127 Telok Ayer Street, Singapore 068596
Tel: 9367 8017
I was first introduced to Fu Lin Bar & Kitchen a few years back by a client who worked nearby, a nice elderly gentleman full of praise for the yong tau foo here. It had looked like a clean, modernistic coffeeshop back then (see photo above).
Yong Tau Foo, by the way (for the benefit of my foreign readers) is a Khek / Hakka (a Chinese dialect group)'s traditional cuisine, in which tofu was being stuffed with minced meat / fish and either deep-fried or cooked in soup. These days, the choices are wider - with stuffed shitake mushrooms, eggplant, bittergourd, lady's fingers etc all forming part of the selection, amongst other items.
I was indeed impressed with the food at Fu Lin Bar (even when it was a coffeeshop) - owner was quite friendly on a Saturday afternoon, and he joked that if the food wasn't nice I'd get a refund. Well, not only did I not ask for a refund, I remember myself wanting more. I'd been back several times over the years.
In recent months, I was surprised to note that the flagship outlet has morphed into a hipster joint, complete with decorative lights, mirrors, stylish wood furniture etc with a modern-Oriental and rustic vibe in the dim settings. So I told myself I must revisit again soon.
They have also extended their opening hours from Mondays to Saturdays to 9.00pm these days, because this was no longer merely a coffeeshop for a quick meal. Fu Lin Bar is now set to dazzle with its new charming settings, good music and even better service. They even serve alcoholic drinks in this new bar concept, so that you could slowly enjoy a few drinks over Asian-inspired light bites - at 3.00pm they no longer serve yong tau foo by the way.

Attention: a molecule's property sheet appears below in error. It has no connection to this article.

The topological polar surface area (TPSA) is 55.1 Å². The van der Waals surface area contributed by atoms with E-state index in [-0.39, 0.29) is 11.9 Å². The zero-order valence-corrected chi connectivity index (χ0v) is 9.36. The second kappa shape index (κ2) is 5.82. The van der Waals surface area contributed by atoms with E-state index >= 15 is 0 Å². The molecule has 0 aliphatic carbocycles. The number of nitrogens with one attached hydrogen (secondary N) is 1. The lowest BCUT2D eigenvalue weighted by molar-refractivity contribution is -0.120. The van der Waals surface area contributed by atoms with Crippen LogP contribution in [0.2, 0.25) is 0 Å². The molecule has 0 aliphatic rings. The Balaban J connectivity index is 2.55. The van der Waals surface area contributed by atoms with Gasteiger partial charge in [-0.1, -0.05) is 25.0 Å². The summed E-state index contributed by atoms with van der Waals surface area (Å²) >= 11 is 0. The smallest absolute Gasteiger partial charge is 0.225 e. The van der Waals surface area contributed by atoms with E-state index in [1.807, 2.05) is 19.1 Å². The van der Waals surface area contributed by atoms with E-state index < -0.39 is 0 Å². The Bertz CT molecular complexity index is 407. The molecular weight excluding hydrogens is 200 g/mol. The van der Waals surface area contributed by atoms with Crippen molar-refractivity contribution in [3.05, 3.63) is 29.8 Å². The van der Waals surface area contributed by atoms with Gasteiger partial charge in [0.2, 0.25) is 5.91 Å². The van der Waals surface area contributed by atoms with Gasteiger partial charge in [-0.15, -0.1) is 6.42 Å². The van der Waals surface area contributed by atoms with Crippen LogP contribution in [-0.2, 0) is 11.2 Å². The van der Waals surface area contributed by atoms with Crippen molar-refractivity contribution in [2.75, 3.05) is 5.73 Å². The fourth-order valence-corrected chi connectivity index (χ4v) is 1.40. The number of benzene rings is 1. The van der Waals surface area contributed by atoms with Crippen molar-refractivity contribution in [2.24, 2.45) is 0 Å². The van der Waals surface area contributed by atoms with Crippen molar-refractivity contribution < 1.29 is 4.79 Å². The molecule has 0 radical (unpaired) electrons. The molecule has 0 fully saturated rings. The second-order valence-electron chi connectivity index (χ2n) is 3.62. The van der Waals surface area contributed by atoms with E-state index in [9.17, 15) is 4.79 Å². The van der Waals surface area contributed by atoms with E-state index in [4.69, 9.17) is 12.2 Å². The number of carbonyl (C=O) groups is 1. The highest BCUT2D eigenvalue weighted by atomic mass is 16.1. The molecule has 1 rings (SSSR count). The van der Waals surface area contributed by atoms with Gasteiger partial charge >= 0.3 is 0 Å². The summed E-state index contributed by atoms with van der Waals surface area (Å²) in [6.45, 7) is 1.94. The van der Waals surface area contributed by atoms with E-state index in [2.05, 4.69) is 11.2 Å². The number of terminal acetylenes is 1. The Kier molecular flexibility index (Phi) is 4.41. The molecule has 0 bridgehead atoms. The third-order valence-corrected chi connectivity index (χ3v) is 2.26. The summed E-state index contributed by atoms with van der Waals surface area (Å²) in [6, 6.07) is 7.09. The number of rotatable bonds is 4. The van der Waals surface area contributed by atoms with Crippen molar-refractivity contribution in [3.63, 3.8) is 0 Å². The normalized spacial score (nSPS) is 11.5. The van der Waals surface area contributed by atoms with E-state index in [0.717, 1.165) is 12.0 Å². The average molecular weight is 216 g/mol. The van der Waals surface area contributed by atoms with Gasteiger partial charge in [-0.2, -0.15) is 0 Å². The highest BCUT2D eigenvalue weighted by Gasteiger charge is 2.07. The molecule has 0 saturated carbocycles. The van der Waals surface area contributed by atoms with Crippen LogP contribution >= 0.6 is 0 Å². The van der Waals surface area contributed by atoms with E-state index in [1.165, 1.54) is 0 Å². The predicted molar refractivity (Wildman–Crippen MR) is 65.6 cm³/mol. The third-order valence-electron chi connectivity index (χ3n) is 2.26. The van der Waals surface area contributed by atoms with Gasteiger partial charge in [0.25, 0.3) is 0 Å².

From the vast selection of yong tau foo items, I selected what I wanted, and passed the bowl to the nice uncle, who rang up my orders and I made payment. Then we took a seat and waited for the delicacy to be served. It was my brunch - first meal of the day on a Saturday - so I was famished.
Warm Barley drinks (I'd wanted Kronenberg - the only available alcoholic drink currently besides Asahi - but they're only serving it in late afternoon) were brought to the table first, alongside some sauces for dipping.
Their signature dried version of yong tau foo arrived next, with most items deep-fried. I ordered for two to share the following items - beancurd, tau pok, dumpling, seaweed chicken, vegetables, bittergourd, lady's fingers, red chilli, eggplant, spring roll, beancurd skin and shitake mushroom. Infused with the thick, delicious sauce, some of the items soaked up the deliciousness and were extra tasty. Other items such as fried beancurd skin and fried tau pok melted beautifully in the mouths. It was enjoyable to eat this yong tau foo dish, forget about being health-conscious for a day. Though, don't linger over the food for too long because once they turn soggy from the sticky dark sauce, it would not be tasty anymore.
Two of us spent SGD$19.25 in all.